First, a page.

There have been two recent cases on closure orders of passing interest. The first, less important case was reported in The Guardian’s Society pages. The hearing appears to have been an amusing event, attended by “a large group of sex workers and their maids”, at which the police officer giving evidence could give no direct evidence that the premises were associated with the occurrence of disorder or serious nuisance to members of the public, because there was no such record on the police computer. Not surprisingly, the judge refused to confirm the Closure order. After the hearing, apparently one of the maids asked the police sergeant “I don’t want to rub it in, but when can we have our keys back?”. One does feel for the local priest, though, who has had to put extra bars on the church doors to stop drug dealing (closure order on the church, anyone?).
More importantly, though, in Hampshire Police Authority v Smith  EWHC 174 (Admin), the Divisional Court held that an appeal against a closure order has to be issued within 21 days from the date of the closure order. It does not have to be heard within that timeframe. Section 6(2), Anti-Social Behaviour Act 2003, says that “An appeal against an order or decision to which this section applies must be brought to the Crown Court before the end of the period of 21 days beginning with the day on which the order or decision is made”. Although s 6(2) is not particularly clear, and the closure order only lasts for three months, Wyn Williams J said that the contrary result, where the whole thing would have to be wrapped up within 21 days, would lead to practical problems.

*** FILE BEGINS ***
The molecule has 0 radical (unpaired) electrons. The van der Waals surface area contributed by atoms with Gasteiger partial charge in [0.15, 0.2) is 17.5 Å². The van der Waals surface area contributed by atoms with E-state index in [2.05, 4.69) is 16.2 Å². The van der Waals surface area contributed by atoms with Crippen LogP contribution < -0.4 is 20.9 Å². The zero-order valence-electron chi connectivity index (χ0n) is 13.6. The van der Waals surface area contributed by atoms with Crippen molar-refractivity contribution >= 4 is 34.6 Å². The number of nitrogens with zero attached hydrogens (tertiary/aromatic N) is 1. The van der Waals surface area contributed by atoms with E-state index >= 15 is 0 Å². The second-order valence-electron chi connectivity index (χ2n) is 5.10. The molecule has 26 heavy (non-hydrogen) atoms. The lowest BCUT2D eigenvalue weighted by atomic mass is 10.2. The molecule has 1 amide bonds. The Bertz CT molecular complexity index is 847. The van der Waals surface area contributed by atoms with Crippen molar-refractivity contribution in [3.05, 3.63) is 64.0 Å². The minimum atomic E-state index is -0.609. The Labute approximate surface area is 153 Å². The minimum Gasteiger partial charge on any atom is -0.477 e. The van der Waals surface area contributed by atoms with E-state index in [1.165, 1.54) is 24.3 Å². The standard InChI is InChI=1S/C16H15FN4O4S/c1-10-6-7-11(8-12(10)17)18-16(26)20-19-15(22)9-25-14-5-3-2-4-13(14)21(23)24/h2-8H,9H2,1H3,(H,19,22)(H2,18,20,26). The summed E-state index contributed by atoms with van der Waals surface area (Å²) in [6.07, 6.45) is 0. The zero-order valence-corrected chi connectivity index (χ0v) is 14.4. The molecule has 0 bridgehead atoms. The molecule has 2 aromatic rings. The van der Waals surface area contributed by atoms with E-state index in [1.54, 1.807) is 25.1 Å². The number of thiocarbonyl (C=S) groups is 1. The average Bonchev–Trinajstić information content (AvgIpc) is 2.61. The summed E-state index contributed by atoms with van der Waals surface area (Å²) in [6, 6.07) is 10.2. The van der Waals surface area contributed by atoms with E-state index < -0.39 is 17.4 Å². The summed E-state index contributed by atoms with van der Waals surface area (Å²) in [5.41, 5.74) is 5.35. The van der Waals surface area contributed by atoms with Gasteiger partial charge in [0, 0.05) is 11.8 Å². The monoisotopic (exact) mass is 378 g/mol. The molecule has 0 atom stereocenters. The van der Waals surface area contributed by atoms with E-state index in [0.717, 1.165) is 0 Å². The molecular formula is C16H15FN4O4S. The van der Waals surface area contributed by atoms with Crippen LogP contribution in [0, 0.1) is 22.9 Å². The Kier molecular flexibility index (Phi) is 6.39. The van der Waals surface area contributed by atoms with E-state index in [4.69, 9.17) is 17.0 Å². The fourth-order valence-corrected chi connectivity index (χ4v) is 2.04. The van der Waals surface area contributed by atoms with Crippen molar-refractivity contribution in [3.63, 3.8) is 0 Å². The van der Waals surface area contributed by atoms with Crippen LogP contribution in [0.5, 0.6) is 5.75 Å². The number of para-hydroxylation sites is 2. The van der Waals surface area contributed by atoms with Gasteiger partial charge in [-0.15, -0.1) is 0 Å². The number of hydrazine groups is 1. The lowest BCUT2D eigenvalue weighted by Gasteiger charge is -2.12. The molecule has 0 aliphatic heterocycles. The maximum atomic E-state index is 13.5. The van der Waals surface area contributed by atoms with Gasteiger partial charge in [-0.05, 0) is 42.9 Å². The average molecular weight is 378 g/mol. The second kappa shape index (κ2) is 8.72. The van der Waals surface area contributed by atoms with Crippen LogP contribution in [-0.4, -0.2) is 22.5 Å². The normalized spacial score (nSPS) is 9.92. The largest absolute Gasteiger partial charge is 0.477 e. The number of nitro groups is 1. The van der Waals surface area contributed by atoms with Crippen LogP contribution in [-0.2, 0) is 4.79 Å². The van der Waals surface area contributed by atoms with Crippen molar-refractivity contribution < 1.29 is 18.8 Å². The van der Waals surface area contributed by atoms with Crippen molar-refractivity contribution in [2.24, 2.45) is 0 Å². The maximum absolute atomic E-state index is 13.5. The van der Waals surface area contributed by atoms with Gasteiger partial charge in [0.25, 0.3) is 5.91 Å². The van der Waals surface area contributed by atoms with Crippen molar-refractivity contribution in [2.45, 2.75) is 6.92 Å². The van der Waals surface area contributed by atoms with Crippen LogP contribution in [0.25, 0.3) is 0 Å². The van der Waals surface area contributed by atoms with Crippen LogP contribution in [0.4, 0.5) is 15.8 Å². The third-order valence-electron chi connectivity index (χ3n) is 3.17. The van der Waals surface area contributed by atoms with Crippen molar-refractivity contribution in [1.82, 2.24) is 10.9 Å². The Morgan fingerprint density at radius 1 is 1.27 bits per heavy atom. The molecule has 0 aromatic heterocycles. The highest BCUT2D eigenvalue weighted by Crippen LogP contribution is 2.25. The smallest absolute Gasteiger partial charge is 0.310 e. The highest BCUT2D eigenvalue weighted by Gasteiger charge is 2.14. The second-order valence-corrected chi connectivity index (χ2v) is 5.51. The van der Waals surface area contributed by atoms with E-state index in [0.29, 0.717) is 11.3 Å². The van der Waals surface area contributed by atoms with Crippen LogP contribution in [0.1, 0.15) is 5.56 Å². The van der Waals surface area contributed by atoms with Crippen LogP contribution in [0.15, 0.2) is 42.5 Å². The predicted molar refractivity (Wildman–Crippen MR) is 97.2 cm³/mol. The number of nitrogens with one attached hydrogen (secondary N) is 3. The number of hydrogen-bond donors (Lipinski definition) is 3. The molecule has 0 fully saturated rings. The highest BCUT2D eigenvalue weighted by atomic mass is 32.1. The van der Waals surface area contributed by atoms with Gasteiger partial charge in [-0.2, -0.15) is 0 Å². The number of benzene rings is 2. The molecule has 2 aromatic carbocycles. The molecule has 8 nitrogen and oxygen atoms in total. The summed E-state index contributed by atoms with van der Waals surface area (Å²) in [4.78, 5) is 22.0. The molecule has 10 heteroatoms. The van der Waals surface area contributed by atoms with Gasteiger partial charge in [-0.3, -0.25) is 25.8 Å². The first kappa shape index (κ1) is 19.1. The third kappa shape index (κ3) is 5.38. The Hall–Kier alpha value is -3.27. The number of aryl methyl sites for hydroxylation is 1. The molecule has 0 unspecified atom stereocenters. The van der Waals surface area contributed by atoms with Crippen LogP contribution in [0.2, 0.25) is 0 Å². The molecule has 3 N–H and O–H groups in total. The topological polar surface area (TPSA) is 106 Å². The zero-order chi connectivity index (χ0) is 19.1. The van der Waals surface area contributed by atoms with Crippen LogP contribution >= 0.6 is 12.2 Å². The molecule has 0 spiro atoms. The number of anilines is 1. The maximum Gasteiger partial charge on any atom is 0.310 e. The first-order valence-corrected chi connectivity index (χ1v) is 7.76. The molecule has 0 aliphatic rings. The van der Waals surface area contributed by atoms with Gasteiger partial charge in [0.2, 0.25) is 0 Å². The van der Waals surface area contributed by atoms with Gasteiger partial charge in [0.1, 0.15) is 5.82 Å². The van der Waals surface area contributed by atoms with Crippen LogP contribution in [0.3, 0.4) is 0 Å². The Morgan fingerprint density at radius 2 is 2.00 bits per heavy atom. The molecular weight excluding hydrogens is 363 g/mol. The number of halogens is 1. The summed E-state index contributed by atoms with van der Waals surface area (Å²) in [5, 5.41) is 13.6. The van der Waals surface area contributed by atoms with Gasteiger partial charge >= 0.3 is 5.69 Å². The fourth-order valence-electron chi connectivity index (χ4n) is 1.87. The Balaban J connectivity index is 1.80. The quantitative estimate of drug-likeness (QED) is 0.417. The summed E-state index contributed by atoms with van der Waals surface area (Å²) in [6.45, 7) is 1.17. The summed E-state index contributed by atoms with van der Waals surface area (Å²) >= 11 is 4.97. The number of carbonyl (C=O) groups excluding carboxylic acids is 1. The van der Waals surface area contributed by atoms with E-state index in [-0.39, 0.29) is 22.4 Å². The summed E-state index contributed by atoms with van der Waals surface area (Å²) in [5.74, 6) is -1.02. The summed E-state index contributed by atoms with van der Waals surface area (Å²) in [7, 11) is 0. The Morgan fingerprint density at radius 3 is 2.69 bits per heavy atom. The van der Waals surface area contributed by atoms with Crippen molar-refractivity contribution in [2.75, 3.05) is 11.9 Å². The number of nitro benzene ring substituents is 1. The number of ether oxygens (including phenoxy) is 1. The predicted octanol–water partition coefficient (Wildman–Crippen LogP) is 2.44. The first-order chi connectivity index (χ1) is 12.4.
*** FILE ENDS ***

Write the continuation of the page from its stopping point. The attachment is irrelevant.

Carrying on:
The Crown Court Rules 1982 apply to such civil appeals and there is power under those rules to grant leave to appeal out of time (r 7(5)). The further question raised in the case was whether that power applied to closure orders. It was held that it did not. The policy of the 2003 Act was clear on this issue, particularly when one compares the closure order provisions with those of graffiti removal notices (s 51) and high hedges (s 71), both of which have express powers for appeals to be made out of time (which are not included in the closure order provisions): “If Parliament had intended there to be such a power it would have said so expressly” (at ).
All of this is fine and makes sense (at least, it’s difficult to disagree on the face of the provisions). But one must feel for Ms Smith whose family can’t access their property and whose reason for seeking leave to appeal out of time was that her solicitors had not been in receipt of public funding. And she hadn’t attended the original hearing because she hadn’t understood the closure notice as well as being with her one of her children who was in hospital at the time of the hearing.